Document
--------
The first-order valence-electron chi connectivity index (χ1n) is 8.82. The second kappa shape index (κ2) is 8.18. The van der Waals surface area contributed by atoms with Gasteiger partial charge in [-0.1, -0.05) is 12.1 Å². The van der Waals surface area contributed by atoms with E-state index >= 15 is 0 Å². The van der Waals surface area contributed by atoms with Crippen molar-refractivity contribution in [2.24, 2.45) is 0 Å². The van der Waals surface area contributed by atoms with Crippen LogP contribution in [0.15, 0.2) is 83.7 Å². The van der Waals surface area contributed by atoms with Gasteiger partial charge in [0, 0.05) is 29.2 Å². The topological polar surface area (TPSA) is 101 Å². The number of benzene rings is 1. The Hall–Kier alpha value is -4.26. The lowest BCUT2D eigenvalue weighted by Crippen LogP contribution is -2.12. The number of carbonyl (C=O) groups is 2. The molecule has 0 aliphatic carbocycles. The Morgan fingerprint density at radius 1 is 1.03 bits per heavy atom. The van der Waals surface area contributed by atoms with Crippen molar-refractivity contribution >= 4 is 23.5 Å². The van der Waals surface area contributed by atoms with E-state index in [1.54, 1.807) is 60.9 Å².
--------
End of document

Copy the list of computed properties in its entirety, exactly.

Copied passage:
The first-order valence-electron chi connectivity index (χ1n) is 8.82. The second kappa shape index (κ2) is 8.18. The van der Waals surface area contributed by atoms with Gasteiger partial charge in [-0.1, -0.05) is 12.1 Å². The van der Waals surface area contributed by atoms with E-state index >= 15 is 0 Å². The van der Waals surface area contributed by atoms with Crippen molar-refractivity contribution in [2.24, 2.45) is 0 Å². The van der Waals surface area contributed by atoms with Crippen LogP contribution in [0.15, 0.2) is 83.7 Å². The van der Waals surface area contributed by atoms with Gasteiger partial charge in [0, 0.05) is 29.2 Å². The topological polar surface area (TPSA) is 101 Å². The number of benzene rings is 1. The Hall–Kier alpha value is -4.26. The lowest BCUT2D eigenvalue weighted by Crippen LogP contribution is -2.12. The number of carbonyl (C=O) groups is 2. The molecule has 0 aliphatic carbocycles. The Morgan fingerprint density at radius 1 is 1.03 bits per heavy atom. The van der Waals surface area contributed by atoms with Crippen molar-refractivity contribution >= 4 is 23.5 Å². The van der Waals surface area contributed by atoms with E-state index in [1.54, 1.807) is 60.9 Å².